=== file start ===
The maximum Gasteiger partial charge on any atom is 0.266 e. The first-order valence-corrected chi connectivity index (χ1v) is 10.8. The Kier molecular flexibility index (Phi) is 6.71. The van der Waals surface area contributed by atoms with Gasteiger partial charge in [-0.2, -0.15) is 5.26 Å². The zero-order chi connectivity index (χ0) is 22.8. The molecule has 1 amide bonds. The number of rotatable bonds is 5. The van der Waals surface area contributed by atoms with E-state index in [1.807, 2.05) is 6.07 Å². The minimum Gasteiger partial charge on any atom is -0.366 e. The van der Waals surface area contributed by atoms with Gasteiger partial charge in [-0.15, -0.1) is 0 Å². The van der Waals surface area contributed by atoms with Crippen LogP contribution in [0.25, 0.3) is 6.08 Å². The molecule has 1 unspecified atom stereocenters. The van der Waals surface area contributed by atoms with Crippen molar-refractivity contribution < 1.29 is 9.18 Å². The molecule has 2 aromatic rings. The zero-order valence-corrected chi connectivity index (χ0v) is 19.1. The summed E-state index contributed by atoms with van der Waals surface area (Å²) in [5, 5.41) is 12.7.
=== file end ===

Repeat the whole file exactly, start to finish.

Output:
The maximum Gasteiger partial charge on any atom is 0.266 e. The first-order valence-corrected chi connectivity index (χ1v) is 10.8. The Kier molecular flexibility index (Phi) is 6.71. The van der Waals surface area contributed by atoms with Gasteiger partial charge in [-0.2, -0.15) is 5.26 Å². The zero-order chi connectivity index (χ0) is 22.8. The molecule has 1 amide bonds. The number of rotatable bonds is 5. The van der Waals surface area contributed by atoms with E-state index in [1.807, 2.05) is 6.07 Å². The minimum Gasteiger partial charge on any atom is -0.366 e. The van der Waals surface area contributed by atoms with Gasteiger partial charge in [-0.15, -0.1) is 0 Å². The van der Waals surface area contributed by atoms with Crippen LogP contribution in [0.25, 0.3) is 6.08 Å². The molecule has 1 unspecified atom stereocenters. The van der Waals surface area contributed by atoms with Crippen molar-refractivity contribution < 1.29 is 9.18 Å². The molecule has 2 aromatic rings. The zero-order valence-corrected chi connectivity index (χ0v) is 19.1. The summed E-state index contributed by atoms with van der Waals surface area (Å²) in [5, 5.41) is 12.7.